Reuben E. Brigety II, dean of the Elliott School of International Affairs at The George Washington University and former U.S. ambassador to the African Union, has been elected the University of the South’s 17th vice-chancellor and president.
The University’s Board of Trustees elected Brigety Feb. 28 following a national search that began in September 2019. He will begin his term as vice-chancellor on Aug. 1. Brigety succeeds John M. McCardell Jr., who will step down July 31, 2020, after serving 10 years as vice-chancellor.
“It is my honor and privilege to serve as the next vice-chancellor and president of the University of the South, an institution that holds a truly distinctive place in American higher education,” said Brigety. “During the search process, I got a glimpse of what makes Sewanee so special—an intellectual rigor coupled with an unparalleled sense of community, and a strong sense of place that is inclusive of everybody who finds their way here.”
“Reuben Brigety has spent his life in public service, as a naval officer, as a deputy assistant secretary of state, as an ambassador, and as an educator. Born as a child of the South, Reuben is now a man of the world,” said the Rt. Rev. Robert Skirving, bishop of the Episcopal Diocese of East Carolina, chancellor of the University, and chair of the Board of Trustees.
“His service to this nation has taken him to Iraq, Afghanistan, Haiti, the Middle East, and across Africa. Reuben will bring to Sewanee a rich global perspective and a strong record as a servant leader. I am very excited that Reuben has accepted this new call to service.”
As dean at GWU, Brigety has led a school of international affairs that is consistently ranked among the nation’s 10 best, and is one of the largest by enrollment. Under Brigety’s leadership, the Elliott School has created research institutes for every region of the world, launched an incubator for applied ethics education and leadership training, and increased support for student research travel and internships.
Prior to becoming dean in 2015, Brigety served as U.S. ambassador to the African Union for two years. In that role, he managed the strategic partnership between the United States and the African Union with an emphasis on democracy and governance, economic growth, and development. He also served as the permanent representative of the United States to the UN Economic Commission for Africa; and, earlier, as deputy assistant secretary of state in the Bureau of African Affairs, with responsibility for Southern African and regional security affairs.
“This is a great day. In Ambassador Brigety we have been fortunate to find a bold and thoughtful leader who will bring to Sewanee the gifts of insight and of compassion that propelled him to the global stage,” said Pulitzer Prize-winning author and historian Jon Meacham, C’91, a member of the search committee. “Reuben’s remarkable journey has taken him from the U.S. Naval Academy to Cambridge, from Africa to Washington. Along the way Reuben has mastered the arts of diplomacy, of service, and of critical thinking.”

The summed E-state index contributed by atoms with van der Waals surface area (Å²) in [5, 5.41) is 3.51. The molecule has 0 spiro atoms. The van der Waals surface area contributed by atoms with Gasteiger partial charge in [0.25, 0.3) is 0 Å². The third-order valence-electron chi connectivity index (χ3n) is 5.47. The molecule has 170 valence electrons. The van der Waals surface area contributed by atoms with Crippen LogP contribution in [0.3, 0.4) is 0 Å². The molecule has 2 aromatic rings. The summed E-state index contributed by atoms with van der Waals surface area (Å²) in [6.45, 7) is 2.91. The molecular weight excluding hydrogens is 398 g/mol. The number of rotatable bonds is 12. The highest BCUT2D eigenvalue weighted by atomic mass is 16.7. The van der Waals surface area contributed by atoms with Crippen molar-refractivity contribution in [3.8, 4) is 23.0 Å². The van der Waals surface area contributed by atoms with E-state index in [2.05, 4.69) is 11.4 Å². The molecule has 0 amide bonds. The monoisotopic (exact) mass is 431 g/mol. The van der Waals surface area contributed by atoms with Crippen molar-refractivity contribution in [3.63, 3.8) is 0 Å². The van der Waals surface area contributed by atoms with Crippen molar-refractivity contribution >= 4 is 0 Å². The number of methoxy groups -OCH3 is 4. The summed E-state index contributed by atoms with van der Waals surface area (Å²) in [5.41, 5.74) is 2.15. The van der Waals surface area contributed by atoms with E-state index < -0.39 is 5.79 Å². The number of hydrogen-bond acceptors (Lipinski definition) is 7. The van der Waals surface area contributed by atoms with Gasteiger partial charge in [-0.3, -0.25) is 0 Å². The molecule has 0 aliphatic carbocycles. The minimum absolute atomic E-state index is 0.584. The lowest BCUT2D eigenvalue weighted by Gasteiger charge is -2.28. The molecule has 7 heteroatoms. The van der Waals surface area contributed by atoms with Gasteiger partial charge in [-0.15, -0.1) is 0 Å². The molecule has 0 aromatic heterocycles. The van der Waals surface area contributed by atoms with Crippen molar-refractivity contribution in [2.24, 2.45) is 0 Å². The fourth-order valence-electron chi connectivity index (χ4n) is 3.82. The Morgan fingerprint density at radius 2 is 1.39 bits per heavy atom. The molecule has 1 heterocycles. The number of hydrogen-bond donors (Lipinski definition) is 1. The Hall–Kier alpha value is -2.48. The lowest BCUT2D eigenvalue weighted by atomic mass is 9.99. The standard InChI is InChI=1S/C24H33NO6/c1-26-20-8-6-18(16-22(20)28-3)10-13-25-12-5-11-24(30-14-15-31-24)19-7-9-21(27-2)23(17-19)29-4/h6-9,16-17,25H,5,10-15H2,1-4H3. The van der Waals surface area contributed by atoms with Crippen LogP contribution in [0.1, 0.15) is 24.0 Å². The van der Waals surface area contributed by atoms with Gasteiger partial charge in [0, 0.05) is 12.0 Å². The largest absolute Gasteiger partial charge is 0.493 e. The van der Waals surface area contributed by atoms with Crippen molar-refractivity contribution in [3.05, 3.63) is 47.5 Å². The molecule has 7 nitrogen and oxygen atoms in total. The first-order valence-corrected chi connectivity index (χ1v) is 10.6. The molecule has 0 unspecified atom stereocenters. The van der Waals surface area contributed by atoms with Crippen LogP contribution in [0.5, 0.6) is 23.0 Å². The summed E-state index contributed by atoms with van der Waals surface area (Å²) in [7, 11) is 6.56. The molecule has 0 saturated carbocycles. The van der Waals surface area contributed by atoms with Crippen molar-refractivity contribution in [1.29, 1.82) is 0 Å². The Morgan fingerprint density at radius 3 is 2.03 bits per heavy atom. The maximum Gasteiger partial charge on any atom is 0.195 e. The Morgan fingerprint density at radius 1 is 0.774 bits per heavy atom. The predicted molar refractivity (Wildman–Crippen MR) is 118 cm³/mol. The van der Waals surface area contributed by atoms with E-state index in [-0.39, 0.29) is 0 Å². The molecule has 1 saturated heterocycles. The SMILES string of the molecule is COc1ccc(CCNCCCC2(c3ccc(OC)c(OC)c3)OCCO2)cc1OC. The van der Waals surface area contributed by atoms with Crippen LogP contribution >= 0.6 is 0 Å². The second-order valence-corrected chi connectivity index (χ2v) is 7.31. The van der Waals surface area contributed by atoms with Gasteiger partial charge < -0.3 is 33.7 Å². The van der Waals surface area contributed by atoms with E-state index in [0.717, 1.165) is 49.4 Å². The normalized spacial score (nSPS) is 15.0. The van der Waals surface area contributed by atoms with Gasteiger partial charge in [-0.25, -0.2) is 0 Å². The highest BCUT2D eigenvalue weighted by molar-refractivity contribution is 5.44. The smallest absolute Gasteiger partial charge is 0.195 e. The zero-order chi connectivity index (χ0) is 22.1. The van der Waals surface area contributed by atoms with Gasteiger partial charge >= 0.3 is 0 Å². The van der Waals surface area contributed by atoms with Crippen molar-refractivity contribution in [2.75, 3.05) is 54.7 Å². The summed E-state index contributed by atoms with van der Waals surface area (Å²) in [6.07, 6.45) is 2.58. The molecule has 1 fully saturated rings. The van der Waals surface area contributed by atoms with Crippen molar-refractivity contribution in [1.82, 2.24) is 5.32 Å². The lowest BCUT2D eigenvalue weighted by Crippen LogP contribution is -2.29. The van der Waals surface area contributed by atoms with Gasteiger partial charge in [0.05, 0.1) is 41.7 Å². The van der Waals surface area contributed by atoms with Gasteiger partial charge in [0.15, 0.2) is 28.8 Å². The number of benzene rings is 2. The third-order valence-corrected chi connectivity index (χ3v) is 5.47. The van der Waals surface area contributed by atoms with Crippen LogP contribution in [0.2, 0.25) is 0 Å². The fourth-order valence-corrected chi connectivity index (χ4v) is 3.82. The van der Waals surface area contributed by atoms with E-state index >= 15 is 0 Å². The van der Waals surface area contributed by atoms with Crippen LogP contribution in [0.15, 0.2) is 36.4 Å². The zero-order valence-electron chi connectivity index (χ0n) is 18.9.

“Ambassador Brigety is a transformational leader who is well-positioned to help us build a distinctive, inclusive vision of our university that will appeal to a new cohort of globally-minded students,” said Andrea N. Mansker, professor of history and chair of women’s and gender studies at Sewanee, and another search committee member. “Proposing to ‘bring Sewanee to the world and the world to Sewanee,’ he will help us raise our institution’s national and international profile as a model of excellence and advocacy in the liberal arts.”
Prior to his work in the policy arena, Brigety was an assistant professor of government and politics at George Mason University and before that taught international relations at the School of International Service at American University. Before entering academia, he conducted research missions in Afghanistan and Iraq with the Arms Division of Human Rights Watch.
A native of Jacksonville, Florida, Brigety is a 1995 distinguished midshipman graduate of the U.S. Naval Academy, and holds a master’s degree in philosophy and a Ph.D. in international relations from the University of Cambridge. Brigety is a member of the American Academy of Diplomacy, a life member of the Council on Foreign Relations, and a recipient of the council’s International Affairs Fellowship.
Brigety and his wife, Leelie Selassie, M.D., have two sons.
About the University of the South
The University of the South, known familiarly as Sewanee, comprises a nationally recognized College of Arts and Sciences, a distinguished School of Theology, and a School of Letters. Located on Tennessee’s Cumberland Plateau with 13,000 forested acres used both as outdoor laboratory space and for recreation, Sewanee enrolls 1,700 undergraduates and approximately 160 seminarians. Sewanee offers 37 majors and 43 minors, and pre-professional programs in business, medicine, education, engineering, and law. The university has graduated 26 Rhodes Scholars (a record unmatched by all but a handful of institutions), dozens of Fulbright Scholars, and 34 NCAA Postgraduate Scholars. Over its history, Sewanee has become a meeting place for some of America’s most respected literary figures. It is home to the Sewanee Writers Conference and the Sewanee Review (the nation’s longest continuously published literary quarterly), and holds the copyrights to Tennessee Williams’ body of work, which was left to the school by the playwright. Visit www.sewanee.edu.